Often is the case that a customer or potential customer will come to The Texas Note Company and ask “I want to sell my note. How long will it take to close?” It is almost a trick question, what is boils down to is how well the note holder has kept the records that pertain to the note and the accounting practice that is in place to keep track of the payments. It really is as simple as that as to how fast a note sale can close.
The one thing to keep in mind though is if one of the note elements is off then that will have an impact as well. For instance if the payor’s credit is sub-par, then the discount on the offer will be steeper because of risk to future payments. That may cause the note holder to contemplate on whether or not they accept the offer which can add to the time to closing.
The one item that I have experienced that can take some time that the broker or the note holder really have no control over is the time it take for the title to be cleared, either through a title abstract or a policy issues. I have been involved in note sales where it can take as little as two days and other where it take two weeks, because the title company was backed up.
Here is my checklist, which largely depends on the note holder providing me the data that I need to get the deal done.
- Copy of Promissory Note
- Verify Note Seller Has ORIGINALPromissory Note for Closing
- Copy of Deed of Trust
- Obtain Payor Social Security #
- Copy of Settlement Statement (HUD1)
- Copy of Warranty Deed
- Copy Of Property Insurance (Hazard Insurance)
- Copy of Title Insurance
- Verify Payment history (last 18 months)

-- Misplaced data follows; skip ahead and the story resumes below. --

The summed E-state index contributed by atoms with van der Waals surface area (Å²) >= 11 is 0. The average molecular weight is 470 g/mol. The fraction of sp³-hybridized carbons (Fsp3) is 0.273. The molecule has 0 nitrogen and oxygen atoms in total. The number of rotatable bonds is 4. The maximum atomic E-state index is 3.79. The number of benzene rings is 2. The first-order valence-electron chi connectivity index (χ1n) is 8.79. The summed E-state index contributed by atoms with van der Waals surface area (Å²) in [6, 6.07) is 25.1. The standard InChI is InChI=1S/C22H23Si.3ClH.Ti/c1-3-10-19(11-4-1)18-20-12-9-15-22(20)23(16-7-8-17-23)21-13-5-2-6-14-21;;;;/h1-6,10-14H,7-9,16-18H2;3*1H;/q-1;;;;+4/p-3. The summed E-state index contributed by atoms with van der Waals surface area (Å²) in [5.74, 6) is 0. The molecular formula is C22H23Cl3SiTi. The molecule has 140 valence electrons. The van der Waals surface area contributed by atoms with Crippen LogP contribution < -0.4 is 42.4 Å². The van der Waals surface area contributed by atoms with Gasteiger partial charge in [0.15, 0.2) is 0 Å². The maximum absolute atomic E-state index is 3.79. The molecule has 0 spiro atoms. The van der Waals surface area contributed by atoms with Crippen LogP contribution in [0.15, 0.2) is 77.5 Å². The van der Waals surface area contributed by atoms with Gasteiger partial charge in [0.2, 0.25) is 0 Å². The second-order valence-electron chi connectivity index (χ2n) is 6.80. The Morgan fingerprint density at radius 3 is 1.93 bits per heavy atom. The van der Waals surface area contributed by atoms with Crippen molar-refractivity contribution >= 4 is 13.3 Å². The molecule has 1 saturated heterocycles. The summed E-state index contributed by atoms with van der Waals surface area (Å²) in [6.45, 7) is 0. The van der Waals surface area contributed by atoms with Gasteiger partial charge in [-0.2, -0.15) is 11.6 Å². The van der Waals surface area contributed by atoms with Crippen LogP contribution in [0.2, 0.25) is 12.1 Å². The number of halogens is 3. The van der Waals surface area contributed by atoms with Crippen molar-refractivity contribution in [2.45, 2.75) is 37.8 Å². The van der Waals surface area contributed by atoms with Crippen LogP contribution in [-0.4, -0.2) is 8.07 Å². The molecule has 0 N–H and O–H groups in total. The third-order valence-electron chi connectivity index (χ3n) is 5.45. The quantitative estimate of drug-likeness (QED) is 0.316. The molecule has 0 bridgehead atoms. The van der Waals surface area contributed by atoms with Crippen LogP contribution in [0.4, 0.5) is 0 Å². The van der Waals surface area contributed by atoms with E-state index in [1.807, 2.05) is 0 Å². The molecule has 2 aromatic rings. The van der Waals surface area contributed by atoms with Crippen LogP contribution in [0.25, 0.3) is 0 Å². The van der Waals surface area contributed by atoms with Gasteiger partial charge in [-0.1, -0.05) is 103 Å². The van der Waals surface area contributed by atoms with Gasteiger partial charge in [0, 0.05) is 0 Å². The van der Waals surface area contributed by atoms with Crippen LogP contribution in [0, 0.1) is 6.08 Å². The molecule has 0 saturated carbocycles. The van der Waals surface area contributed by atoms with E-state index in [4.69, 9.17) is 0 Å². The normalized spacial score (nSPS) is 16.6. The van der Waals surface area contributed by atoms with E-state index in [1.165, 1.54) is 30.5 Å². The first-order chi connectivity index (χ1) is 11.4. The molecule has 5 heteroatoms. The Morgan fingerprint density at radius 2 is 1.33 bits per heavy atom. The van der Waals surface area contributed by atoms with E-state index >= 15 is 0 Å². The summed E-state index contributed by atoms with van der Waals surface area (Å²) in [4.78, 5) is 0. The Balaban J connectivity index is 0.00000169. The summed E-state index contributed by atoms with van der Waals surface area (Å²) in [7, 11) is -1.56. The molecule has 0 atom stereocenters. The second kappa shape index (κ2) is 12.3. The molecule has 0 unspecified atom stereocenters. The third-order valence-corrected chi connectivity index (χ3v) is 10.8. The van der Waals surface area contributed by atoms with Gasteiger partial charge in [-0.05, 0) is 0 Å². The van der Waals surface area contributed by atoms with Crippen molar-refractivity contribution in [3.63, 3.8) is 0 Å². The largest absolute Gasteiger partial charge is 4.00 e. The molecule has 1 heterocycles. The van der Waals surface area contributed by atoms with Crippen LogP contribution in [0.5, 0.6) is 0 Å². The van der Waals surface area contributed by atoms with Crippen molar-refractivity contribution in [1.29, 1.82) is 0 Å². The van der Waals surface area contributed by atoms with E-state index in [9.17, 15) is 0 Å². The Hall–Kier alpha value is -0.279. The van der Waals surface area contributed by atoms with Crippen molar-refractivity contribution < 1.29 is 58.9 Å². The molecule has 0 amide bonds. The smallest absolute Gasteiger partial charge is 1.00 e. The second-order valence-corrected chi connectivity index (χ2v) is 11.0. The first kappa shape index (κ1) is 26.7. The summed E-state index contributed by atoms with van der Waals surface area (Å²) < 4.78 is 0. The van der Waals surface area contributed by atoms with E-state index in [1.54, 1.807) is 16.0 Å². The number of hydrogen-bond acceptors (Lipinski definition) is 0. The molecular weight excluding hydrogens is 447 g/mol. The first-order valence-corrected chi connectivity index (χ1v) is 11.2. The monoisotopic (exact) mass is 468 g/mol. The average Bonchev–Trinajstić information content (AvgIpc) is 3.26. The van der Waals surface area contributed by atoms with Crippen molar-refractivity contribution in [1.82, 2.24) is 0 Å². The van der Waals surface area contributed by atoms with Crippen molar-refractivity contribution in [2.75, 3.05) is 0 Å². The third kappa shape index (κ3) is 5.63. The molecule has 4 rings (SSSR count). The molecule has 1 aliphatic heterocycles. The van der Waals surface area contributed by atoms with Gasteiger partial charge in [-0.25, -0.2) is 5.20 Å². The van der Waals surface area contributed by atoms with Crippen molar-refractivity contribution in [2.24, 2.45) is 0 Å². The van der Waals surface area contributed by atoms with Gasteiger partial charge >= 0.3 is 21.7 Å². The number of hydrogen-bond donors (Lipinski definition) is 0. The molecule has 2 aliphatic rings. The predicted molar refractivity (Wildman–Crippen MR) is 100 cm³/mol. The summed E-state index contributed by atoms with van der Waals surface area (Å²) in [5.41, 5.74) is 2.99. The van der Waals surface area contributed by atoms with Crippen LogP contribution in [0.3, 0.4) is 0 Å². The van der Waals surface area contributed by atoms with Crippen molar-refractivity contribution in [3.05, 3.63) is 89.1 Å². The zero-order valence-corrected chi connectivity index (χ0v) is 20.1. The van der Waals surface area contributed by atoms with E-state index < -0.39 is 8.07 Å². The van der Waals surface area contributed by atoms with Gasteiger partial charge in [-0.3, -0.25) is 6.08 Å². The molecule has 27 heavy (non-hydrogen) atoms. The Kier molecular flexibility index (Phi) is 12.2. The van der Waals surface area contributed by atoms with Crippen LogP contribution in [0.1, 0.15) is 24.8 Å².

- Obtain Payor Contact info
- Obtain Tax Status from County
- Obtain Tax Status from City
- Obtain HOA payment status
- Obtain Payoff Quote from 1st lien (If necessary)
I will tell you this, if you contacted The Texas Note Company and said Robert I want to sell my note here is all the information you need from the speed article we would be able to get you a quote and close the deal within about a week. That is fast in the note business.
The one Item I want to point out in the list above is the importance of the ORIGINAL Promissory Note. That is the GOLD in the paper work, The Texas T as we like to say here at The Texas Note Company. Lose the Original Promissory Note and you have lost GOLD in the transaction. It has happen several times when we have reached closing and the seller does not have the ORIGINAL Promissory Note only to kill the deal. When an investor purchases a Promissory Note they want the Original not a copy. It is a kin to purchasing a car except when you show up with cash in hand the seller has a color photograph of the car. PLEASE put the ORIGINAL Promissory Note in a safe place.
The only other thing I would need to do is contact the payor verify their contact information and inform them where the next payment should e sent. The last question I would ask the payor is, “Is there anything else that I need to know?”. You be surprised with some of the answers I get from that question.
Really when you review the information above most all of it falls on the record keeping, the accounting and the ease with which the note holder can obtain the info.